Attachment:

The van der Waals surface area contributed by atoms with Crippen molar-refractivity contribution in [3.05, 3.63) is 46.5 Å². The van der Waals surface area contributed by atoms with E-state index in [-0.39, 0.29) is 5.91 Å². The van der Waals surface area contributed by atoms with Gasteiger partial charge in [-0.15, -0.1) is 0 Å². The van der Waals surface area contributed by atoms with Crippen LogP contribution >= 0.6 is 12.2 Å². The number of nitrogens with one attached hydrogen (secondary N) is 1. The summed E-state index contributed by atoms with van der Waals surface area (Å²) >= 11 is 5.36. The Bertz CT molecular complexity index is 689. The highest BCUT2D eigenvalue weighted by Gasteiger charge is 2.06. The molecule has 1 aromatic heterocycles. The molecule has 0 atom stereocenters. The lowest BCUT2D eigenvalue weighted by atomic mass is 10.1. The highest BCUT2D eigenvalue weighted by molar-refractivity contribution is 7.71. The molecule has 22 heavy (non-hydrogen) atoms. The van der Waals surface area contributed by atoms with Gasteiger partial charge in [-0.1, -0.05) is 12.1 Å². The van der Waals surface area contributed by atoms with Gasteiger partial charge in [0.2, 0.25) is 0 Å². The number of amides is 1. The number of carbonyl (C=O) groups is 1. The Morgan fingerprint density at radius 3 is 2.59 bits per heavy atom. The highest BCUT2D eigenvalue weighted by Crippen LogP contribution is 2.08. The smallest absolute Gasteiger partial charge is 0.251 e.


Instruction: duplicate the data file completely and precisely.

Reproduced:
The van der Waals surface area contributed by atoms with Crippen molar-refractivity contribution in [3.05, 3.63) is 46.5 Å². The van der Waals surface area contributed by atoms with E-state index in [-0.39, 0.29) is 5.91 Å². The van der Waals surface area contributed by atoms with Gasteiger partial charge in [-0.15, -0.1) is 0 Å². The van der Waals surface area contributed by atoms with Crippen LogP contribution >= 0.6 is 12.2 Å². The number of nitrogens with one attached hydrogen (secondary N) is 1. The summed E-state index contributed by atoms with van der Waals surface area (Å²) >= 11 is 5.36. The Bertz CT molecular complexity index is 689. The highest BCUT2D eigenvalue weighted by Gasteiger charge is 2.06. The molecule has 1 aromatic heterocycles. The molecule has 0 atom stereocenters. The lowest BCUT2D eigenvalue weighted by atomic mass is 10.1. The highest BCUT2D eigenvalue weighted by molar-refractivity contribution is 7.71. The molecule has 22 heavy (non-hydrogen) atoms. The van der Waals surface area contributed by atoms with Gasteiger partial charge in [-0.1, -0.05) is 12.1 Å². The van der Waals surface area contributed by atoms with Gasteiger partial charge in [0.2, 0.25) is 0 Å². The number of amides is 1. The number of carbonyl (C=O) groups is 1. The Morgan fingerprint density at radius 3 is 2.59 bits per heavy atom. The highest BCUT2D eigenvalue weighted by Crippen LogP contribution is 2.08. The smallest absolute Gasteiger partial charge is 0.251 e.